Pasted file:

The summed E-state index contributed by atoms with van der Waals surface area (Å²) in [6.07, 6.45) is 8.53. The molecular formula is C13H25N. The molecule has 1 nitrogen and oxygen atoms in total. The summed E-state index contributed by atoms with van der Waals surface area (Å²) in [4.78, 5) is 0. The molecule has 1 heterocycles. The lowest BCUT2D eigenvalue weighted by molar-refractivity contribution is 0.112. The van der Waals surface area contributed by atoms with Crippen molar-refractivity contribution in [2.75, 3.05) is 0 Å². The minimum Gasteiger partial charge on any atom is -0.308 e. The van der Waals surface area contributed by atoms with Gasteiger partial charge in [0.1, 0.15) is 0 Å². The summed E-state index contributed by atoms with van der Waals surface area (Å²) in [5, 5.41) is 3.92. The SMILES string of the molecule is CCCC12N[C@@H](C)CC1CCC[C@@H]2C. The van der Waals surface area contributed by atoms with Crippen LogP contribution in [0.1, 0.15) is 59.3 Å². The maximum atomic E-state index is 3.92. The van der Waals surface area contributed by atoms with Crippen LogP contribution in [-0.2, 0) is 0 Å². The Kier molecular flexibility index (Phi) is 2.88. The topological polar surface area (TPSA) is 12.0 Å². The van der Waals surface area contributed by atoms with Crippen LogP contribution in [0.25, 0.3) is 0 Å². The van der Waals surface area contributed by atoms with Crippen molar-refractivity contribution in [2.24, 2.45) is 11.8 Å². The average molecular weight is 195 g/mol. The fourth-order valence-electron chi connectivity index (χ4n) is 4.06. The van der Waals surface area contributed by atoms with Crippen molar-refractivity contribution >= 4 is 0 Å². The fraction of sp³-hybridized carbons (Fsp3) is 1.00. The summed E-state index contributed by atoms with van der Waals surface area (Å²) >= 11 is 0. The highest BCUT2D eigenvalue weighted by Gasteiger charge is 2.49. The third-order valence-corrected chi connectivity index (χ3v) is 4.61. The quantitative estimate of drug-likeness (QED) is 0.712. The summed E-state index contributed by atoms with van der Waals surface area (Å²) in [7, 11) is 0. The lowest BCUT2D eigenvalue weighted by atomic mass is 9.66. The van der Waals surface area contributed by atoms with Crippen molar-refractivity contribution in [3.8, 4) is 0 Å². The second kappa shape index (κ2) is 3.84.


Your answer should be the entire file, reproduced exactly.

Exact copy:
The summed E-state index contributed by atoms with van der Waals surface area (Å²) in [6.07, 6.45) is 8.53. The molecular formula is C13H25N. The molecule has 1 nitrogen and oxygen atoms in total. The summed E-state index contributed by atoms with van der Waals surface area (Å²) in [4.78, 5) is 0. The molecule has 1 heterocycles. The lowest BCUT2D eigenvalue weighted by molar-refractivity contribution is 0.112. The van der Waals surface area contributed by atoms with Crippen molar-refractivity contribution in [2.75, 3.05) is 0 Å². The minimum Gasteiger partial charge on any atom is -0.308 e. The van der Waals surface area contributed by atoms with Gasteiger partial charge in [0.1, 0.15) is 0 Å². The summed E-state index contributed by atoms with van der Waals surface area (Å²) in [5, 5.41) is 3.92. The SMILES string of the molecule is CCCC12N[C@@H](C)CC1CCC[C@@H]2C. The van der Waals surface area contributed by atoms with Crippen LogP contribution in [0.1, 0.15) is 59.3 Å². The maximum atomic E-state index is 3.92. The van der Waals surface area contributed by atoms with Crippen LogP contribution in [-0.2, 0) is 0 Å². The Kier molecular flexibility index (Phi) is 2.88. The topological polar surface area (TPSA) is 12.0 Å². The van der Waals surface area contributed by atoms with Crippen LogP contribution in [0.25, 0.3) is 0 Å². The van der Waals surface area contributed by atoms with Crippen molar-refractivity contribution in [2.24, 2.45) is 11.8 Å². The average molecular weight is 195 g/mol. The fourth-order valence-electron chi connectivity index (χ4n) is 4.06. The van der Waals surface area contributed by atoms with Crippen molar-refractivity contribution >= 4 is 0 Å². The fraction of sp³-hybridized carbons (Fsp3) is 1.00. The summed E-state index contributed by atoms with van der Waals surface area (Å²) >= 11 is 0. The highest BCUT2D eigenvalue weighted by Gasteiger charge is 2.49. The third-order valence-corrected chi connectivity index (χ3v) is 4.61. The quantitative estimate of drug-likeness (QED) is 0.712. The summed E-state index contributed by atoms with van der Waals surface area (Å²) in [7, 11) is 0. The lowest BCUT2D eigenvalue weighted by atomic mass is 9.66. The van der Waals surface area contributed by atoms with Crippen molar-refractivity contribution in [3.8, 4) is 0 Å². The second kappa shape index (κ2) is 3.84.